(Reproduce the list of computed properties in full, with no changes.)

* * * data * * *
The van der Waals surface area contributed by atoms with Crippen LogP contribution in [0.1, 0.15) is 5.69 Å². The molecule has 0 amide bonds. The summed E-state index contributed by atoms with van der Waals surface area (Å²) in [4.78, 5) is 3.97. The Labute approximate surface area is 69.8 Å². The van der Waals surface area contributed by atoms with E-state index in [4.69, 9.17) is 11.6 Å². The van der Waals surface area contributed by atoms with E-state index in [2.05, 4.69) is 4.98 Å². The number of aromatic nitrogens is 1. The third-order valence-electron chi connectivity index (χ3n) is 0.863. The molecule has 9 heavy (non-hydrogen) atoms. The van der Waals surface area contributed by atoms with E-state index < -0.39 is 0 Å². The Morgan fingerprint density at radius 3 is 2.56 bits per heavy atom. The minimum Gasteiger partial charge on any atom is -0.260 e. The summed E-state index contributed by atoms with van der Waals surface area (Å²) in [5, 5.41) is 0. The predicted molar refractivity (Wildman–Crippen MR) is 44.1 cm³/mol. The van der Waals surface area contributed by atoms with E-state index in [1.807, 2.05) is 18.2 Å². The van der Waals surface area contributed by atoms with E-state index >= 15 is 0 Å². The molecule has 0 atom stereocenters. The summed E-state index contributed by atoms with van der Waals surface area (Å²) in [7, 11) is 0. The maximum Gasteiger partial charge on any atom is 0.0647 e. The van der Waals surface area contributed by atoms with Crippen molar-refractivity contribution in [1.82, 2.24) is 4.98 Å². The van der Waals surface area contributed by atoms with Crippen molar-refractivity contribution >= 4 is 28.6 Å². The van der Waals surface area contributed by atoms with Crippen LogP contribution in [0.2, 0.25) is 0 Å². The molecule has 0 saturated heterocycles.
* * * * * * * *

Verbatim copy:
The van der Waals surface area contributed by atoms with Crippen LogP contribution in [0.1, 0.15) is 5.69 Å². The molecule has 0 amide bonds. The summed E-state index contributed by atoms with van der Waals surface area (Å²) in [4.78, 5) is 3.97. The Labute approximate surface area is 69.8 Å². The van der Waals surface area contributed by atoms with E-state index in [4.69, 9.17) is 11.6 Å². The van der Waals surface area contributed by atoms with E-state index in [2.05, 4.69) is 4.98 Å². The number of aromatic nitrogens is 1. The third-order valence-electron chi connectivity index (χ3n) is 0.863. The molecule has 9 heavy (non-hydrogen) atoms. The van der Waals surface area contributed by atoms with E-state index < -0.39 is 0 Å². The Morgan fingerprint density at radius 3 is 2.56 bits per heavy atom. The minimum Gasteiger partial charge on any atom is -0.260 e. The summed E-state index contributed by atoms with van der Waals surface area (Å²) in [5, 5.41) is 0. The predicted molar refractivity (Wildman–Crippen MR) is 44.1 cm³/mol. The van der Waals surface area contributed by atoms with E-state index in [1.807, 2.05) is 18.2 Å². The van der Waals surface area contributed by atoms with E-state index >= 15 is 0 Å². The molecule has 0 atom stereocenters. The summed E-state index contributed by atoms with van der Waals surface area (Å²) in [7, 11) is 0. The maximum Gasteiger partial charge on any atom is 0.0647 e. The van der Waals surface area contributed by atoms with Crippen molar-refractivity contribution in [1.82, 2.24) is 4.98 Å². The van der Waals surface area contributed by atoms with Crippen molar-refractivity contribution >= 4 is 28.6 Å². The van der Waals surface area contributed by atoms with Crippen LogP contribution in [0.2, 0.25) is 0 Å². The molecule has 0 saturated heterocycles.